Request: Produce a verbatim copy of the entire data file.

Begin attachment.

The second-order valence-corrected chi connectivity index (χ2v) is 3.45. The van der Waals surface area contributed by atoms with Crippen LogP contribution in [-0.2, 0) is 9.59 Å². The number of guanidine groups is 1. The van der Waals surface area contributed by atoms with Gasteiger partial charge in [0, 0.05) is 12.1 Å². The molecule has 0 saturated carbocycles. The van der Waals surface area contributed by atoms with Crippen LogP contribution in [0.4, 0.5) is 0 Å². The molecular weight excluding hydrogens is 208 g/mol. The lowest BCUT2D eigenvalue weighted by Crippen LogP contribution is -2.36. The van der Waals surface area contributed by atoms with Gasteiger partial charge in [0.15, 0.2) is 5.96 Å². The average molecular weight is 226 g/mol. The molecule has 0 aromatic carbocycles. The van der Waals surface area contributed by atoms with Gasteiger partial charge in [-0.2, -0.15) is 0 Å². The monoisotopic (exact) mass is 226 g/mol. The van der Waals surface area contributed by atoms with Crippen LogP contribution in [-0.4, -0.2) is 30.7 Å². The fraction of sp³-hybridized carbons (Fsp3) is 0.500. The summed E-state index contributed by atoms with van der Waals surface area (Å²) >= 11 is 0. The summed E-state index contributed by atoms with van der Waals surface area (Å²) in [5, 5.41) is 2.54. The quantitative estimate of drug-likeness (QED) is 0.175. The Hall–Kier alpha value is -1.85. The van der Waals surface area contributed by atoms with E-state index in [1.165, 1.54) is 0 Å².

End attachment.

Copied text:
The second-order valence-corrected chi connectivity index (χ2v) is 3.45. The van der Waals surface area contributed by atoms with Crippen LogP contribution in [-0.2, 0) is 9.59 Å². The number of guanidine groups is 1. The van der Waals surface area contributed by atoms with Gasteiger partial charge in [0, 0.05) is 12.1 Å². The molecule has 0 saturated carbocycles. The van der Waals surface area contributed by atoms with Crippen LogP contribution in [0.4, 0.5) is 0 Å². The molecular weight excluding hydrogens is 208 g/mol. The lowest BCUT2D eigenvalue weighted by Crippen LogP contribution is -2.36. The van der Waals surface area contributed by atoms with Gasteiger partial charge in [0.15, 0.2) is 5.96 Å². The average molecular weight is 226 g/mol. The molecule has 0 aromatic carbocycles. The van der Waals surface area contributed by atoms with Gasteiger partial charge in [-0.2, -0.15) is 0 Å². The monoisotopic (exact) mass is 226 g/mol. The van der Waals surface area contributed by atoms with Crippen LogP contribution in [-0.4, -0.2) is 30.7 Å². The fraction of sp³-hybridized carbons (Fsp3) is 0.500. The summed E-state index contributed by atoms with van der Waals surface area (Å²) >= 11 is 0. The summed E-state index contributed by atoms with van der Waals surface area (Å²) in [5, 5.41) is 2.54. The quantitative estimate of drug-likeness (QED) is 0.175. The Hall–Kier alpha value is -1.85. The van der Waals surface area contributed by atoms with E-state index in [1.165, 1.54) is 0 Å².